Fundaments of the Chip & Run Shot

Mark Oswald
General Manager
The Highlands at Dove Mountain in Marana, AZ.
Marana, AZ

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The Chip & Run shot should be your go to shot. Improve this shot and lower your score. Here are some fundamentals to improve your Chip & Run Shot.

Grip:  Choke down on the club for better feel, and accuracy. Maintain a medium firm grip pressure that will help you swing the club back and forward with the shoulders and arms, not the hands and wrists. Apply more pressure in the left hand for right handed golfer. This will help you to not break the wrists.

Stance:  Open your stance; your feet should be approximately shoulder width apart. Open your stance by moving your left foot back off the target line. Your weight should be at least 80% on the front foot. It is very important to maintain this weight distribution during the swing. Do not shift your weight back and forth like the full golf swing.

Ball Position:  Ball position will vary depending on the height and amount of roll that is desired from the shot. For more roll, place the ball back more in your stance. For a higher, softer shot, with less roll, position the ball more forward in your stance. In most of your chipping shots the ball will be played back in your stance, behind the center, closer to the rear foot. This will assist you in maximizing the amount of roll and minimize the time the ball is in the air.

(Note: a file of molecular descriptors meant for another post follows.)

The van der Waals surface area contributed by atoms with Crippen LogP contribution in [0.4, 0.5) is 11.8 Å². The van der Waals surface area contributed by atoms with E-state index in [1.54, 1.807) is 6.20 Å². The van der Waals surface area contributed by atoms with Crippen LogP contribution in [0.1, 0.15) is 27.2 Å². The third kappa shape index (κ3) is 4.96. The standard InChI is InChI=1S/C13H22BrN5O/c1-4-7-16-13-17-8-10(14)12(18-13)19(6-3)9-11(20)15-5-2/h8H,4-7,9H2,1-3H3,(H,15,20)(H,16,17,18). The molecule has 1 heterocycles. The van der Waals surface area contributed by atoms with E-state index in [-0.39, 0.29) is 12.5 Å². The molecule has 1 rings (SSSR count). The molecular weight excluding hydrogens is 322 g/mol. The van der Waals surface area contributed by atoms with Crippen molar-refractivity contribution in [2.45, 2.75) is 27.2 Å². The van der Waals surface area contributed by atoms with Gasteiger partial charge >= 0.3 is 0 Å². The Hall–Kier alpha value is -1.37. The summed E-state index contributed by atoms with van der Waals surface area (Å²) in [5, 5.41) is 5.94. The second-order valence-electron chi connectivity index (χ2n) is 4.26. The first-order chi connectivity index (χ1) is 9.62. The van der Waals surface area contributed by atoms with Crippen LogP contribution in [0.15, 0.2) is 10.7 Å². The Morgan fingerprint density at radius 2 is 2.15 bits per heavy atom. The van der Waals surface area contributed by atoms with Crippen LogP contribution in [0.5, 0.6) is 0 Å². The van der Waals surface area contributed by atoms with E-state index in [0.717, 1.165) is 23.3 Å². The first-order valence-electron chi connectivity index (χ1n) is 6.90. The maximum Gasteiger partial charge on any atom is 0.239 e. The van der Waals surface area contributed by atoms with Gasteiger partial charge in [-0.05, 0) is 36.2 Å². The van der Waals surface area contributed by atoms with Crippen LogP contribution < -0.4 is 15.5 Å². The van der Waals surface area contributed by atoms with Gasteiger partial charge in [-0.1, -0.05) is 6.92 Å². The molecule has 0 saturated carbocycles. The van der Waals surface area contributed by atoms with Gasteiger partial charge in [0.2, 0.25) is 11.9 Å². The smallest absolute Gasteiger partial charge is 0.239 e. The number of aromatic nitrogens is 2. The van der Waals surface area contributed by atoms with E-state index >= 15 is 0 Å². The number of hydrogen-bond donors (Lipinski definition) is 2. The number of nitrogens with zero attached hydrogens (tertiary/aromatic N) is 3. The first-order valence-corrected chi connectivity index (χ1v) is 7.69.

Club Selection:  Before selecting the club to be used, you must determine how much “air time” and “ground time” is required for the shot. Air time relates to the amount of time or distance the ball will travel in the air. Ground time relates to the distance or roll the ball will make once it is on the ground. Keep the air time to the minimum amount of distance required to land the ball on a flat closely mown grass surface. For more air time use the more lofted clubs such as Lob, Sand or Pitching Wedge, for more ground time shots use the less lofted clubs from 9 iron to utility or fairway wood. Less loft equals more roll.

Stroke:  Use the pendulum stroke. Commonly taught as the putting stroke, this stroke is made with the arms and shoulders moving the club back and forward in one piece. The hands remain firm; keep the wrists from breaking while making this stroke. The length of the backswing will determine how far the ball will fly in the air; the amount of loft on the club will determine how far the ball rolls once it is on the ground. Look at the finish of your swing, you should find your hands pushed out at the target and the front wrist firm with no wrist break or cupping.

Practice Drill:  Take an old iron and put a shaft or alignment stick in the end cap of the grip, the stick should extend at least 24 inches from the end of the grip. Grip the club so that the stick is underneath your front arm. Take practice swings and do not break your wrist. If you break your wrist on the follow through the stick will come back and hit your side. Now use this club to hit chip shots. Do not break your wrist or allow the stick in the end of the grip to come back towards your body. Keep your hands ahead of the clubface and push your hands and this stick away from your body towards the target.

For more help with your golf game, contact Mark Oswald at